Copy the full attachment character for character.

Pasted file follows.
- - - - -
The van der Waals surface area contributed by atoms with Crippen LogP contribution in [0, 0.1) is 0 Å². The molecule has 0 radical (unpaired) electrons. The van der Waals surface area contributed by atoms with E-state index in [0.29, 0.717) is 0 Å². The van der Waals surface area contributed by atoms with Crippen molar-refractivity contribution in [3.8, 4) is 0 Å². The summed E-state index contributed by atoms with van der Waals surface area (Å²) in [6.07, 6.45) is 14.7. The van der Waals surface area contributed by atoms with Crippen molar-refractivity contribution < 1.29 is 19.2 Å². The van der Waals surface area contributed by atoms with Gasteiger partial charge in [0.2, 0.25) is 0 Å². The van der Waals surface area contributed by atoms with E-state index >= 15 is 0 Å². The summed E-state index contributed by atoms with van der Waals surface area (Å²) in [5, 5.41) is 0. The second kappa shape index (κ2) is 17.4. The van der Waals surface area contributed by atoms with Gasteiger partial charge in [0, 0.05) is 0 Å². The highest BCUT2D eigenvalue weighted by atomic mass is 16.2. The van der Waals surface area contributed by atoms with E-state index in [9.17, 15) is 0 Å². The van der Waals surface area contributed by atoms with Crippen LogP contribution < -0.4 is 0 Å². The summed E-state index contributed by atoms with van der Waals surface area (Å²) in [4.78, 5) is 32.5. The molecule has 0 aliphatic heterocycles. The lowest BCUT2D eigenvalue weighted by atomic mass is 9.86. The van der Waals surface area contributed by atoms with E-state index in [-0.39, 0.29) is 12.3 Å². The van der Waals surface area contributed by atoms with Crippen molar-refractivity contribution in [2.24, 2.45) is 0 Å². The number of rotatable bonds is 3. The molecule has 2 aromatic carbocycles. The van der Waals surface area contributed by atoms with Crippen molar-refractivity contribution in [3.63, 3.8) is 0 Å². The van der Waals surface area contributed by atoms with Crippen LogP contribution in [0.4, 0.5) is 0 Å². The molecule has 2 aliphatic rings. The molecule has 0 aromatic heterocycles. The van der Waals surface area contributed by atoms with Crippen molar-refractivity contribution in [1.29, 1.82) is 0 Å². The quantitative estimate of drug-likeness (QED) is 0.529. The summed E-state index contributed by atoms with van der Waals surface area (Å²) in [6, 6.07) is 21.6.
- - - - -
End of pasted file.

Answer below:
The van der Waals surface area contributed by atoms with Crippen LogP contribution in [0, 0.1) is 0 Å². The molecule has 0 radical (unpaired) electrons. The van der Waals surface area contributed by atoms with E-state index in [0.29, 0.717) is 0 Å². The van der Waals surface area contributed by atoms with Crippen molar-refractivity contribution in [3.8, 4) is 0 Å². The summed E-state index contributed by atoms with van der Waals surface area (Å²) in [6.07, 6.45) is 14.7. The van der Waals surface area contributed by atoms with Crippen molar-refractivity contribution < 1.29 is 19.2 Å². The van der Waals surface area contributed by atoms with Gasteiger partial charge in [0.2, 0.25) is 0 Å². The van der Waals surface area contributed by atoms with E-state index >= 15 is 0 Å². The summed E-state index contributed by atoms with van der Waals surface area (Å²) in [5, 5.41) is 0. The second kappa shape index (κ2) is 17.4. The van der Waals surface area contributed by atoms with Gasteiger partial charge in [0, 0.05) is 0 Å². The highest BCUT2D eigenvalue weighted by atomic mass is 16.2. The van der Waals surface area contributed by atoms with E-state index in [9.17, 15) is 0 Å². The van der Waals surface area contributed by atoms with Crippen LogP contribution < -0.4 is 0 Å². The summed E-state index contributed by atoms with van der Waals surface area (Å²) in [4.78, 5) is 32.5. The molecule has 0 aliphatic heterocycles. The lowest BCUT2D eigenvalue weighted by atomic mass is 9.86. The van der Waals surface area contributed by atoms with E-state index in [-0.39, 0.29) is 12.3 Å². The van der Waals surface area contributed by atoms with Crippen molar-refractivity contribution in [2.24, 2.45) is 0 Å². The number of rotatable bonds is 3. The molecule has 2 aromatic carbocycles. The van der Waals surface area contributed by atoms with Crippen molar-refractivity contribution in [3.63, 3.8) is 0 Å². The van der Waals surface area contributed by atoms with Crippen LogP contribution in [0.4, 0.5) is 0 Å². The molecule has 2 aliphatic rings. The molecule has 0 aromatic heterocycles. The van der Waals surface area contributed by atoms with Crippen molar-refractivity contribution in [1.29, 1.82) is 0 Å². The quantitative estimate of drug-likeness (QED) is 0.529. The summed E-state index contributed by atoms with van der Waals surface area (Å²) in [6, 6.07) is 21.6.